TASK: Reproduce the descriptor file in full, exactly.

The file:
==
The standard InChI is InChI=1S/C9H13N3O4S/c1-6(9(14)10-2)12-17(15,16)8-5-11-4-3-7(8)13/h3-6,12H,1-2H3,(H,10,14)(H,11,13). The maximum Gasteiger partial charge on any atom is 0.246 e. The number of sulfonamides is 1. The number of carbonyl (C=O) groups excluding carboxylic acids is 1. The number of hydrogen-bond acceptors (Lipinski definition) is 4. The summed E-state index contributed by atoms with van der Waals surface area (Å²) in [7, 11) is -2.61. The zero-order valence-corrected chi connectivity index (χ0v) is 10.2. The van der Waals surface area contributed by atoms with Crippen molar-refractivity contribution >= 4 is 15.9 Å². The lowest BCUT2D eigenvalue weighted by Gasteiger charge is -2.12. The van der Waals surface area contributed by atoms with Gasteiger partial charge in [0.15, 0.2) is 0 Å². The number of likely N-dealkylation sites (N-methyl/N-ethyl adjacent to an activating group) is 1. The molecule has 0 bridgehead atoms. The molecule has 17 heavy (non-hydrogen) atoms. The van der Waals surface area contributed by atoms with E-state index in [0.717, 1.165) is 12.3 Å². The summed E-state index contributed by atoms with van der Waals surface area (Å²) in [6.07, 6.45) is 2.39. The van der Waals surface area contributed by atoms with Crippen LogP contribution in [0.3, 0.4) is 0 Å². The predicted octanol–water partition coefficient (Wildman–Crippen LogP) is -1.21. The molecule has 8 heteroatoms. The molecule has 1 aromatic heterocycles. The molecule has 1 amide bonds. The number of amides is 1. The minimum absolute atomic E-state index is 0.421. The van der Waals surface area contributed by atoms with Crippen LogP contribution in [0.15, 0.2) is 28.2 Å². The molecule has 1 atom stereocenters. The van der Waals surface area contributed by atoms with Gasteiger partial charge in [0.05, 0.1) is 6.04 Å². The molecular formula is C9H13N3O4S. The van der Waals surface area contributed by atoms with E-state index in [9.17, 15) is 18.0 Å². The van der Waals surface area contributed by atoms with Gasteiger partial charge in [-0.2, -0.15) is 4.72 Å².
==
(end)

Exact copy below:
The standard InChI is InChI=1S/C9H13N3O4S/c1-6(9(14)10-2)12-17(15,16)8-5-11-4-3-7(8)13/h3-6,12H,1-2H3,(H,10,14)(H,11,13). The maximum Gasteiger partial charge on any atom is 0.246 e. The number of sulfonamides is 1. The number of carbonyl (C=O) groups excluding carboxylic acids is 1. The number of hydrogen-bond acceptors (Lipinski definition) is 4. The summed E-state index contributed by atoms with van der Waals surface area (Å²) in [7, 11) is -2.61. The zero-order valence-corrected chi connectivity index (χ0v) is 10.2. The van der Waals surface area contributed by atoms with Crippen molar-refractivity contribution >= 4 is 15.9 Å². The lowest BCUT2D eigenvalue weighted by Gasteiger charge is -2.12. The van der Waals surface area contributed by atoms with Gasteiger partial charge in [0.15, 0.2) is 0 Å². The number of likely N-dealkylation sites (N-methyl/N-ethyl adjacent to an activating group) is 1. The molecule has 0 bridgehead atoms. The molecule has 17 heavy (non-hydrogen) atoms. The van der Waals surface area contributed by atoms with E-state index in [0.717, 1.165) is 12.3 Å². The summed E-state index contributed by atoms with van der Waals surface area (Å²) in [6.07, 6.45) is 2.39. The van der Waals surface area contributed by atoms with Crippen LogP contribution in [0.3, 0.4) is 0 Å². The predicted octanol–water partition coefficient (Wildman–Crippen LogP) is -1.21. The molecule has 8 heteroatoms. The molecule has 1 aromatic heterocycles. The molecule has 1 amide bonds. The number of amides is 1. The minimum absolute atomic E-state index is 0.421. The van der Waals surface area contributed by atoms with Crippen LogP contribution in [0.15, 0.2) is 28.2 Å². The molecule has 1 atom stereocenters. The van der Waals surface area contributed by atoms with Gasteiger partial charge in [0.05, 0.1) is 6.04 Å². The molecular formula is C9H13N3O4S. The van der Waals surface area contributed by atoms with E-state index in [9.17, 15) is 18.0 Å². The van der Waals surface area contributed by atoms with Gasteiger partial charge in [-0.2, -0.15) is 4.72 Å².